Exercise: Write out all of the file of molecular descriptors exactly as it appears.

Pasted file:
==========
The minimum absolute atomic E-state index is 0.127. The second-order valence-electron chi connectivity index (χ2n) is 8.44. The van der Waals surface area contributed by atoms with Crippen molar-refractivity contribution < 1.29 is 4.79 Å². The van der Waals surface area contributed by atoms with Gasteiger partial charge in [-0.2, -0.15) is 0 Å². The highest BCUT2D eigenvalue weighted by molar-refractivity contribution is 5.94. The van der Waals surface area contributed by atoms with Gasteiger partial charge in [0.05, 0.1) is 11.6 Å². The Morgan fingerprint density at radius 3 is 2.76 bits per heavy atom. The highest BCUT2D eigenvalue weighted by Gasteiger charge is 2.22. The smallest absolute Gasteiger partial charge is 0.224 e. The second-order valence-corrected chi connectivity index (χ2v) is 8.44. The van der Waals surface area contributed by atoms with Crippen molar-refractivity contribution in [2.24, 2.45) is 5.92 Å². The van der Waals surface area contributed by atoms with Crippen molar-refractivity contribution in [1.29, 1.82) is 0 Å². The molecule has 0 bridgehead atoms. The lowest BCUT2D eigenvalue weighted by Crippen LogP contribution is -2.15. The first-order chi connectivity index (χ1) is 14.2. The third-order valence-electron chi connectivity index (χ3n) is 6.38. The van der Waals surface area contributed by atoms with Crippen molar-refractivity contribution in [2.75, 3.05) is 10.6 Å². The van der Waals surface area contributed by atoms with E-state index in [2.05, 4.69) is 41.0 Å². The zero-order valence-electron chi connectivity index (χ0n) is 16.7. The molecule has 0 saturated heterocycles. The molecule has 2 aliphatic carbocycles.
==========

The minimum absolute atomic E-state index is 0.127. The second-order valence-electron chi connectivity index (χ2n) is 8.44. The van der Waals surface area contributed by atoms with Crippen molar-refractivity contribution < 1.29 is 4.79 Å². The van der Waals surface area contributed by atoms with Gasteiger partial charge in [-0.2, -0.15) is 0 Å². The highest BCUT2D eigenvalue weighted by molar-refractivity contribution is 5.94. The van der Waals surface area contributed by atoms with Gasteiger partial charge in [0.05, 0.1) is 11.6 Å². The Morgan fingerprint density at radius 3 is 2.76 bits per heavy atom. The highest BCUT2D eigenvalue weighted by Gasteiger charge is 2.22. The smallest absolute Gasteiger partial charge is 0.224 e. The second-order valence-corrected chi connectivity index (χ2v) is 8.44. The van der Waals surface area contributed by atoms with Crippen molar-refractivity contribution in [2.24, 2.45) is 5.92 Å². The van der Waals surface area contributed by atoms with Crippen molar-refractivity contribution in [1.29, 1.82) is 0 Å². The molecule has 0 bridgehead atoms. The lowest BCUT2D eigenvalue weighted by Crippen LogP contribution is -2.15. The first-order chi connectivity index (χ1) is 14.2. The third-order valence-electron chi connectivity index (χ3n) is 6.38. The van der Waals surface area contributed by atoms with Crippen molar-refractivity contribution in [2.75, 3.05) is 10.6 Å². The van der Waals surface area contributed by atoms with E-state index in [2.05, 4.69) is 41.0 Å². The zero-order valence-electron chi connectivity index (χ0n) is 16.7. The molecule has 0 saturated heterocycles. The molecule has 2 aliphatic carbocycles.